With over 16 million songs in Rhapsody's library, subscribers will be pleased to know that they can find just about any reasonably known artist, track, or album to play in an instant. But as is the case with any other streaming music service, Rhapsody may not have all of the obscure tracks or remixes you're looking for. Still, I find Rhapsody to be on par with its competitors when it comes to sheer number of popular tracks available. Also, the playback quality of tracks is high and warrants no complaint. You can even set the app to stream and download at a higher 192k sound quality, if you prefer.
One thing I love about Rhapsody for Android is how easily it lets you cache items for playing while offline. When browsing through music, simply hit the "+" button and choose Download to Device. After a few seconds, the song will be cached, and from that point on will be available under My Music. You can even download entire albums or playlists in bulk, which is incredibly helpful.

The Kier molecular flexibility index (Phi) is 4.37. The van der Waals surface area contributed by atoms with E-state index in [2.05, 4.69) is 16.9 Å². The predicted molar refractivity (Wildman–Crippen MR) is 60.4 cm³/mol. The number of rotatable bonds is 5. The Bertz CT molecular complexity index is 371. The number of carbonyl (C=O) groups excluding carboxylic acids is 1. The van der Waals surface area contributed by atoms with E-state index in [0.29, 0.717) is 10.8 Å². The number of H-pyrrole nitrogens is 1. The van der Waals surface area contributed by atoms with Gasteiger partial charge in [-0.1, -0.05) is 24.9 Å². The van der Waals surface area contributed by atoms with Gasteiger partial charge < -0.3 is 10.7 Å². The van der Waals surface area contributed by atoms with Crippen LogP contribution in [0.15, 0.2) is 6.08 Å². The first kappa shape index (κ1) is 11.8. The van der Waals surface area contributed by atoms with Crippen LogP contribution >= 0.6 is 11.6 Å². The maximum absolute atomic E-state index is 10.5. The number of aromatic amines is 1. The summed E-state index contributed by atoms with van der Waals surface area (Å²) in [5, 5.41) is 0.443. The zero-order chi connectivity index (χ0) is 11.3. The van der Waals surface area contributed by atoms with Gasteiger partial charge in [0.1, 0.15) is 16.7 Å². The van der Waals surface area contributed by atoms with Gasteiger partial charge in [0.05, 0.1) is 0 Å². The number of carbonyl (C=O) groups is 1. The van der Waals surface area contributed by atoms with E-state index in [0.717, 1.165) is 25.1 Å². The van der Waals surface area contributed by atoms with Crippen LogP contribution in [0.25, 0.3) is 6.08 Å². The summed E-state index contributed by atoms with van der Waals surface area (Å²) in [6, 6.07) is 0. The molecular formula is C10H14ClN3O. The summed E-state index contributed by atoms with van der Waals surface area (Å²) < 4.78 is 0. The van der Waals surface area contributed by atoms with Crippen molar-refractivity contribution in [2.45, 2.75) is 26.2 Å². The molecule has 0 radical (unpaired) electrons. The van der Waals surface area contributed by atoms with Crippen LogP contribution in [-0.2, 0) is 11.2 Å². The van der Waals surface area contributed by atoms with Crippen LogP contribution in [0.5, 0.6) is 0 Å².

For seasoned users of Rhapsody on the desktop, it's important to note that the mobile app doesn't offer the social features for finding and following other listeners. This is disappointing, since it cuts out one important path to music discovery. Another disappointment I found is in the app's search function. As it is now, the Rhapsody's search makes you choose from a drop-down menu to search for an artist, album, or song title. This means you can't have more than one type of search term in your query. So imagine trying to search for a song like "Silent Night" by Josh Groban. If you search by artist you're going to get a long list of Josh Groban songs. But if you search by song title, you're going to get a long list of other artists' "Silent Night" renditions. Either way, you might be scrolling for a while before you find the song you're looking for. Meanwhile, Rhapsody on the Web offers an omni-search bar that can take all types of search terms.